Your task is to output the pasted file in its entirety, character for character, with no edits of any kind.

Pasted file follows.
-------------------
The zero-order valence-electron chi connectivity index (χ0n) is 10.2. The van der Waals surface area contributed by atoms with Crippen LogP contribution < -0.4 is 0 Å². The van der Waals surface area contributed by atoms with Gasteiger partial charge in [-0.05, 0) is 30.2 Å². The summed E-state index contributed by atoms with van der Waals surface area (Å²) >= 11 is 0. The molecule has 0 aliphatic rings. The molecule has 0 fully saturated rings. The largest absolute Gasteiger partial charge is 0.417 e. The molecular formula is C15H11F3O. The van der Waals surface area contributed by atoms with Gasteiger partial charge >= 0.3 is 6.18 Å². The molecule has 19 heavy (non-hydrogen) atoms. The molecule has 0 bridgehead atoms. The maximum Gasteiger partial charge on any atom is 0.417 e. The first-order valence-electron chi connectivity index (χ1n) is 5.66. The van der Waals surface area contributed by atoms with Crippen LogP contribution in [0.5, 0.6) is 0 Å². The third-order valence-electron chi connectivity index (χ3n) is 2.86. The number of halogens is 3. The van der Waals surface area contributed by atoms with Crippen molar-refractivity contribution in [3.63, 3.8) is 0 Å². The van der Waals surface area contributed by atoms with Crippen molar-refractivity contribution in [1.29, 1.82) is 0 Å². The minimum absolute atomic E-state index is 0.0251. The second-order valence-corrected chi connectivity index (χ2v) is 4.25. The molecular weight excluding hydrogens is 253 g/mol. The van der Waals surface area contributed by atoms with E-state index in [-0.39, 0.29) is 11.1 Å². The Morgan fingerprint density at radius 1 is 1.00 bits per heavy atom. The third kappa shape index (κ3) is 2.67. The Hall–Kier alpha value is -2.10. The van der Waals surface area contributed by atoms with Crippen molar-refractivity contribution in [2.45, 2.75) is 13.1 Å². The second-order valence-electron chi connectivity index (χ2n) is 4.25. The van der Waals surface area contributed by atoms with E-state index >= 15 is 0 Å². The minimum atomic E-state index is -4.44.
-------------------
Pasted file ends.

The zero-order valence-electron chi connectivity index (χ0n) is 10.2. The van der Waals surface area contributed by atoms with Crippen LogP contribution < -0.4 is 0 Å². The van der Waals surface area contributed by atoms with Gasteiger partial charge in [-0.05, 0) is 30.2 Å². The summed E-state index contributed by atoms with van der Waals surface area (Å²) >= 11 is 0. The molecule has 0 aliphatic rings. The molecule has 0 fully saturated rings. The largest absolute Gasteiger partial charge is 0.417 e. The molecular formula is C15H11F3O. The van der Waals surface area contributed by atoms with Gasteiger partial charge >= 0.3 is 6.18 Å². The molecule has 19 heavy (non-hydrogen) atoms. The molecule has 0 bridgehead atoms. The maximum Gasteiger partial charge on any atom is 0.417 e. The first-order valence-electron chi connectivity index (χ1n) is 5.66. The van der Waals surface area contributed by atoms with Crippen LogP contribution in [0.5, 0.6) is 0 Å². The third-order valence-electron chi connectivity index (χ3n) is 2.86. The number of halogens is 3. The van der Waals surface area contributed by atoms with Crippen molar-refractivity contribution in [3.63, 3.8) is 0 Å². The van der Waals surface area contributed by atoms with Crippen molar-refractivity contribution in [1.29, 1.82) is 0 Å². The minimum absolute atomic E-state index is 0.0251. The second-order valence-corrected chi connectivity index (χ2v) is 4.25. The molecular weight excluding hydrogens is 253 g/mol. The van der Waals surface area contributed by atoms with E-state index in [-0.39, 0.29) is 11.1 Å². The Morgan fingerprint density at radius 1 is 1.00 bits per heavy atom. The third kappa shape index (κ3) is 2.67. The Hall–Kier alpha value is -2.10. The van der Waals surface area contributed by atoms with Crippen molar-refractivity contribution in [2.45, 2.75) is 13.1 Å². The second-order valence-electron chi connectivity index (χ2n) is 4.25. The van der Waals surface area contributed by atoms with E-state index >= 15 is 0 Å². The minimum atomic E-state index is -4.44.